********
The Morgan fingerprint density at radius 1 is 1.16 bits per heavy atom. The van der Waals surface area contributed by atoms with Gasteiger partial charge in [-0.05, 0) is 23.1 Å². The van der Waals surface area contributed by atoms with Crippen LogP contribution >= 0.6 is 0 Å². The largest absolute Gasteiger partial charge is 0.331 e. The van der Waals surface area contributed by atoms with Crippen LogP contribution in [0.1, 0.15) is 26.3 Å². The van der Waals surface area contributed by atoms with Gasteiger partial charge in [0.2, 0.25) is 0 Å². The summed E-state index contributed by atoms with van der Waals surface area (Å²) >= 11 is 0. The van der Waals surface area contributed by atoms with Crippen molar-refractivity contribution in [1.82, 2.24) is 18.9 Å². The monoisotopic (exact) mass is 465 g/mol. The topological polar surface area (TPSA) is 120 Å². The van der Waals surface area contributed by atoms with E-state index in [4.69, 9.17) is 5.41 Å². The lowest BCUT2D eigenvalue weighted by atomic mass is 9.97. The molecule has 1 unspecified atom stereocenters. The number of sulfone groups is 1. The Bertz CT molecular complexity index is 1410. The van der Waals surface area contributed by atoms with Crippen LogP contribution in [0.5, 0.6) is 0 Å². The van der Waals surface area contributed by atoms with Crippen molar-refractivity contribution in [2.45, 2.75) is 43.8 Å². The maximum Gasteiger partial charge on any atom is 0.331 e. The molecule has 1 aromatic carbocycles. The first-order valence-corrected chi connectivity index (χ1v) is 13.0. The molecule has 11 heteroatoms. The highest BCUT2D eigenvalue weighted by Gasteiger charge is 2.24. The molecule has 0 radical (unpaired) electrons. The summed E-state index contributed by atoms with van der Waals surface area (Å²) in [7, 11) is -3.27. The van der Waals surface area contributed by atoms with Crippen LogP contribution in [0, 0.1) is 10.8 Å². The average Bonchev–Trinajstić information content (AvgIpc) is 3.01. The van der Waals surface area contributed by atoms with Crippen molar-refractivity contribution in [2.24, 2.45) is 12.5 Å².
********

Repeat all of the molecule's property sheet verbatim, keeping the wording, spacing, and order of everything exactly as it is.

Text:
The Morgan fingerprint density at radius 1 is 1.16 bits per heavy atom. The van der Waals surface area contributed by atoms with Gasteiger partial charge in [-0.05, 0) is 23.1 Å². The van der Waals surface area contributed by atoms with Crippen LogP contribution >= 0.6 is 0 Å². The largest absolute Gasteiger partial charge is 0.331 e. The van der Waals surface area contributed by atoms with Crippen LogP contribution in [0.1, 0.15) is 26.3 Å². The van der Waals surface area contributed by atoms with Gasteiger partial charge in [0.2, 0.25) is 0 Å². The summed E-state index contributed by atoms with van der Waals surface area (Å²) >= 11 is 0. The van der Waals surface area contributed by atoms with Crippen molar-refractivity contribution in [1.82, 2.24) is 18.9 Å². The monoisotopic (exact) mass is 465 g/mol. The topological polar surface area (TPSA) is 120 Å². The van der Waals surface area contributed by atoms with E-state index in [4.69, 9.17) is 5.41 Å². The lowest BCUT2D eigenvalue weighted by atomic mass is 9.97. The molecule has 1 unspecified atom stereocenters. The number of sulfone groups is 1. The Bertz CT molecular complexity index is 1410. The van der Waals surface area contributed by atoms with Crippen LogP contribution in [0.5, 0.6) is 0 Å². The van der Waals surface area contributed by atoms with Crippen molar-refractivity contribution in [2.45, 2.75) is 43.8 Å². The maximum Gasteiger partial charge on any atom is 0.331 e. The molecule has 1 aromatic carbocycles. The first-order valence-corrected chi connectivity index (χ1v) is 13.0. The molecule has 11 heteroatoms. The highest BCUT2D eigenvalue weighted by Gasteiger charge is 2.24. The molecule has 0 radical (unpaired) electrons. The summed E-state index contributed by atoms with van der Waals surface area (Å²) in [7, 11) is -3.27. The van der Waals surface area contributed by atoms with Crippen LogP contribution in [0, 0.1) is 10.8 Å². The average Bonchev–Trinajstić information content (AvgIpc) is 3.01. The van der Waals surface area contributed by atoms with Crippen molar-refractivity contribution in [2.24, 2.45) is 12.5 Å².